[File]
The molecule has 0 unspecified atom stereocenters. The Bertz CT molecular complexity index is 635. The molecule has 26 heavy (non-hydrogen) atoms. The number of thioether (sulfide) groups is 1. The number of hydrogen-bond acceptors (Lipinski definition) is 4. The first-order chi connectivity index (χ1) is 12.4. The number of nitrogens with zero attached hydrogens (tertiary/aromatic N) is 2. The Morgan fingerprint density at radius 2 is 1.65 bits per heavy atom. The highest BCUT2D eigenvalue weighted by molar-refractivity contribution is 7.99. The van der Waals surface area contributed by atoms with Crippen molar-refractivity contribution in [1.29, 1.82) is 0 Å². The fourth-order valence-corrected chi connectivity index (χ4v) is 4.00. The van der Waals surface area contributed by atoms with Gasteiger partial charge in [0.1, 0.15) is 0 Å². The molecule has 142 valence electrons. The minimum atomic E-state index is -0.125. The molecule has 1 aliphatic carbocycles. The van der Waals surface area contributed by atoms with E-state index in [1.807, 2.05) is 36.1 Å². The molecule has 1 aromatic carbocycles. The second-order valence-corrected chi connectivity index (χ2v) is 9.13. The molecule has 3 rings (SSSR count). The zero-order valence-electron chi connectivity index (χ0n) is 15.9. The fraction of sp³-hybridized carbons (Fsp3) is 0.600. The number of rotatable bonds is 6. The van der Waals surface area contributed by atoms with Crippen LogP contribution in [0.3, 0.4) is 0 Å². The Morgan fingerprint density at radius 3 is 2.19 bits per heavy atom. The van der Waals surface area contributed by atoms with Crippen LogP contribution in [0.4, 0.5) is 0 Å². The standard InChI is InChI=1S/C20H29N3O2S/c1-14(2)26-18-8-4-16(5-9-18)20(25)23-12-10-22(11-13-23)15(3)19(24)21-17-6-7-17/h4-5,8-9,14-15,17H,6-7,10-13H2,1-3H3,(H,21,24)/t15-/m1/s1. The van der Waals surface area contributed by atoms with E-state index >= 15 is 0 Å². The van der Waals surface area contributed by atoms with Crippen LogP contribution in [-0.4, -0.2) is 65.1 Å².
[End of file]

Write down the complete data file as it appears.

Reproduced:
The molecule has 0 unspecified atom stereocenters. The Bertz CT molecular complexity index is 635. The molecule has 26 heavy (non-hydrogen) atoms. The number of thioether (sulfide) groups is 1. The number of hydrogen-bond acceptors (Lipinski definition) is 4. The first-order chi connectivity index (χ1) is 12.4. The number of nitrogens with zero attached hydrogens (tertiary/aromatic N) is 2. The Morgan fingerprint density at radius 2 is 1.65 bits per heavy atom. The highest BCUT2D eigenvalue weighted by molar-refractivity contribution is 7.99. The van der Waals surface area contributed by atoms with Crippen molar-refractivity contribution in [1.29, 1.82) is 0 Å². The fourth-order valence-corrected chi connectivity index (χ4v) is 4.00. The van der Waals surface area contributed by atoms with Gasteiger partial charge in [0.1, 0.15) is 0 Å². The molecule has 142 valence electrons. The minimum atomic E-state index is -0.125. The molecule has 1 aliphatic carbocycles. The van der Waals surface area contributed by atoms with E-state index in [1.807, 2.05) is 36.1 Å². The molecule has 1 aromatic carbocycles. The second-order valence-corrected chi connectivity index (χ2v) is 9.13. The molecule has 3 rings (SSSR count). The zero-order valence-electron chi connectivity index (χ0n) is 15.9. The fraction of sp³-hybridized carbons (Fsp3) is 0.600. The number of rotatable bonds is 6. The van der Waals surface area contributed by atoms with Crippen LogP contribution in [0.3, 0.4) is 0 Å². The Morgan fingerprint density at radius 3 is 2.19 bits per heavy atom. The van der Waals surface area contributed by atoms with Crippen LogP contribution in [0.4, 0.5) is 0 Å². The standard InChI is InChI=1S/C20H29N3O2S/c1-14(2)26-18-8-4-16(5-9-18)20(25)23-12-10-22(11-13-23)15(3)19(24)21-17-6-7-17/h4-5,8-9,14-15,17H,6-7,10-13H2,1-3H3,(H,21,24)/t15-/m1/s1. The van der Waals surface area contributed by atoms with E-state index >= 15 is 0 Å². The van der Waals surface area contributed by atoms with Crippen LogP contribution in [-0.4, -0.2) is 65.1 Å².